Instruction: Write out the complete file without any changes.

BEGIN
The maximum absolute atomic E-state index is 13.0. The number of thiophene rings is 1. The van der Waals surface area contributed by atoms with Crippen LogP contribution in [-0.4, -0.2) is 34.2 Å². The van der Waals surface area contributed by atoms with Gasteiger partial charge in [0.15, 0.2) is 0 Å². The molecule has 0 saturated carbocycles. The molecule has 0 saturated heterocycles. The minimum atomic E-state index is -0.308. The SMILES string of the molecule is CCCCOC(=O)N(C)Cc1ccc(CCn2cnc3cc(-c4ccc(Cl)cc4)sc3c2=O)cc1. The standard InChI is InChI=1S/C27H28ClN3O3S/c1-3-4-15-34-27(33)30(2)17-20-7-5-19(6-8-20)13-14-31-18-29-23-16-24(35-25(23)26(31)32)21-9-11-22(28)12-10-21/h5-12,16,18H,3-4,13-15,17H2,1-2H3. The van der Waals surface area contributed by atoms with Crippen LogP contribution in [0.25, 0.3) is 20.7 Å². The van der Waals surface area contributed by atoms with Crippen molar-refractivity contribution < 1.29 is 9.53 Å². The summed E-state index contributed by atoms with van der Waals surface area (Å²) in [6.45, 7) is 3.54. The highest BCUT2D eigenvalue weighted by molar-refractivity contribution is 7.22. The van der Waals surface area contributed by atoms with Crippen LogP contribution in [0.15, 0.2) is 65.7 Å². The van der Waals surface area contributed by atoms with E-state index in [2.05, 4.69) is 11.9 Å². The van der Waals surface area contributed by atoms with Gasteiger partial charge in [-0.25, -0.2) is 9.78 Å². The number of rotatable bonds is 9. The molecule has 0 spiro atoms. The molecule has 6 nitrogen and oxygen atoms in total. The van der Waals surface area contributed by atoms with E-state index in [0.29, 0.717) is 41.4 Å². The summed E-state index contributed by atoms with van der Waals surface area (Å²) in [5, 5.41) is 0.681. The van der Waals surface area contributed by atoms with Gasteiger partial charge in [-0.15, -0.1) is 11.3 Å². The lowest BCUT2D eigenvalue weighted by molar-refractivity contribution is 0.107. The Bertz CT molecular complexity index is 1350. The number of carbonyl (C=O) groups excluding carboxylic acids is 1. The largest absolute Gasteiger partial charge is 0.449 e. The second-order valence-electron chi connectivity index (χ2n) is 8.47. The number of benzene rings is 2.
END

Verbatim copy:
The maximum absolute atomic E-state index is 13.0. The number of thiophene rings is 1. The van der Waals surface area contributed by atoms with Crippen LogP contribution in [-0.4, -0.2) is 34.2 Å². The van der Waals surface area contributed by atoms with Gasteiger partial charge in [0.15, 0.2) is 0 Å². The molecule has 0 saturated carbocycles. The molecule has 0 saturated heterocycles. The minimum atomic E-state index is -0.308. The SMILES string of the molecule is CCCCOC(=O)N(C)Cc1ccc(CCn2cnc3cc(-c4ccc(Cl)cc4)sc3c2=O)cc1. The standard InChI is InChI=1S/C27H28ClN3O3S/c1-3-4-15-34-27(33)30(2)17-20-7-5-19(6-8-20)13-14-31-18-29-23-16-24(35-25(23)26(31)32)21-9-11-22(28)12-10-21/h5-12,16,18H,3-4,13-15,17H2,1-2H3. The van der Waals surface area contributed by atoms with Crippen LogP contribution in [0.25, 0.3) is 20.7 Å². The van der Waals surface area contributed by atoms with Crippen molar-refractivity contribution < 1.29 is 9.53 Å². The summed E-state index contributed by atoms with van der Waals surface area (Å²) in [6.45, 7) is 3.54. The highest BCUT2D eigenvalue weighted by molar-refractivity contribution is 7.22. The van der Waals surface area contributed by atoms with Crippen LogP contribution in [0.15, 0.2) is 65.7 Å². The van der Waals surface area contributed by atoms with E-state index in [2.05, 4.69) is 11.9 Å². The van der Waals surface area contributed by atoms with Gasteiger partial charge in [-0.25, -0.2) is 9.78 Å². The number of rotatable bonds is 9. The molecule has 0 spiro atoms. The molecule has 6 nitrogen and oxygen atoms in total. The van der Waals surface area contributed by atoms with E-state index in [0.29, 0.717) is 41.4 Å². The summed E-state index contributed by atoms with van der Waals surface area (Å²) in [5, 5.41) is 0.681. The van der Waals surface area contributed by atoms with Gasteiger partial charge in [-0.15, -0.1) is 11.3 Å². The lowest BCUT2D eigenvalue weighted by molar-refractivity contribution is 0.107. The Bertz CT molecular complexity index is 1350. The number of carbonyl (C=O) groups excluding carboxylic acids is 1. The largest absolute Gasteiger partial charge is 0.449 e. The second-order valence-electron chi connectivity index (χ2n) is 8.47. The number of benzene rings is 2.